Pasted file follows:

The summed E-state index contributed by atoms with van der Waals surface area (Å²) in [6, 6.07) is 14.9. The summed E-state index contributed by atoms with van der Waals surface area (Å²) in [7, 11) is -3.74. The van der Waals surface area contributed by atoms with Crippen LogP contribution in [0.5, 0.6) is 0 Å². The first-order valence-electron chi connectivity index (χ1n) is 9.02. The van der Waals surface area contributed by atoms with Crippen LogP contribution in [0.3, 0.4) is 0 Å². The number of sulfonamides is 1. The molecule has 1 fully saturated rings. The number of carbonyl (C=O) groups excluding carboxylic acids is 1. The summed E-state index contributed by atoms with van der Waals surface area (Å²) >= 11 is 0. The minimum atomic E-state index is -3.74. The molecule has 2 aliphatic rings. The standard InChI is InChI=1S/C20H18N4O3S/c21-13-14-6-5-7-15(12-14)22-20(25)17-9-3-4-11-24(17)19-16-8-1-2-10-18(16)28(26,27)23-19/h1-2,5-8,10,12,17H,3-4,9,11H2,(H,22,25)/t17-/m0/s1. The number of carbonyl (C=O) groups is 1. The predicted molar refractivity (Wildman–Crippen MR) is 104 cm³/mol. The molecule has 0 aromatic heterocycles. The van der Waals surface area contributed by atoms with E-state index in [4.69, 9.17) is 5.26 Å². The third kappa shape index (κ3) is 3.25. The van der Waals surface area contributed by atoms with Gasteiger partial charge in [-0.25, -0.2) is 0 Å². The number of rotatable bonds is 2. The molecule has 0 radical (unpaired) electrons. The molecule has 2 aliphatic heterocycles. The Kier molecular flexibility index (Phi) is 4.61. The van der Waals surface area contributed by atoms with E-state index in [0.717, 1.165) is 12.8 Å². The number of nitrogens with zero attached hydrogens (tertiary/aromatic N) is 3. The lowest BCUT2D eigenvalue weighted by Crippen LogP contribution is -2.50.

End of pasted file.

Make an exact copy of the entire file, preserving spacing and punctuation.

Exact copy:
The summed E-state index contributed by atoms with van der Waals surface area (Å²) in [6, 6.07) is 14.9. The summed E-state index contributed by atoms with van der Waals surface area (Å²) in [7, 11) is -3.74. The van der Waals surface area contributed by atoms with Crippen LogP contribution in [0.5, 0.6) is 0 Å². The first-order valence-electron chi connectivity index (χ1n) is 9.02. The van der Waals surface area contributed by atoms with Crippen LogP contribution in [0.3, 0.4) is 0 Å². The number of sulfonamides is 1. The molecule has 1 fully saturated rings. The number of carbonyl (C=O) groups excluding carboxylic acids is 1. The summed E-state index contributed by atoms with van der Waals surface area (Å²) >= 11 is 0. The minimum atomic E-state index is -3.74. The molecule has 2 aliphatic rings. The standard InChI is InChI=1S/C20H18N4O3S/c21-13-14-6-5-7-15(12-14)22-20(25)17-9-3-4-11-24(17)19-16-8-1-2-10-18(16)28(26,27)23-19/h1-2,5-8,10,12,17H,3-4,9,11H2,(H,22,25)/t17-/m0/s1. The number of carbonyl (C=O) groups is 1. The predicted molar refractivity (Wildman–Crippen MR) is 104 cm³/mol. The molecule has 0 aromatic heterocycles. The van der Waals surface area contributed by atoms with E-state index in [4.69, 9.17) is 5.26 Å². The third kappa shape index (κ3) is 3.25. The van der Waals surface area contributed by atoms with Gasteiger partial charge in [-0.25, -0.2) is 0 Å². The number of rotatable bonds is 2. The molecule has 0 radical (unpaired) electrons. The molecule has 2 aliphatic heterocycles. The Kier molecular flexibility index (Phi) is 4.61. The van der Waals surface area contributed by atoms with E-state index in [0.717, 1.165) is 12.8 Å². The number of nitrogens with zero attached hydrogens (tertiary/aromatic N) is 3. The lowest BCUT2D eigenvalue weighted by Crippen LogP contribution is -2.50.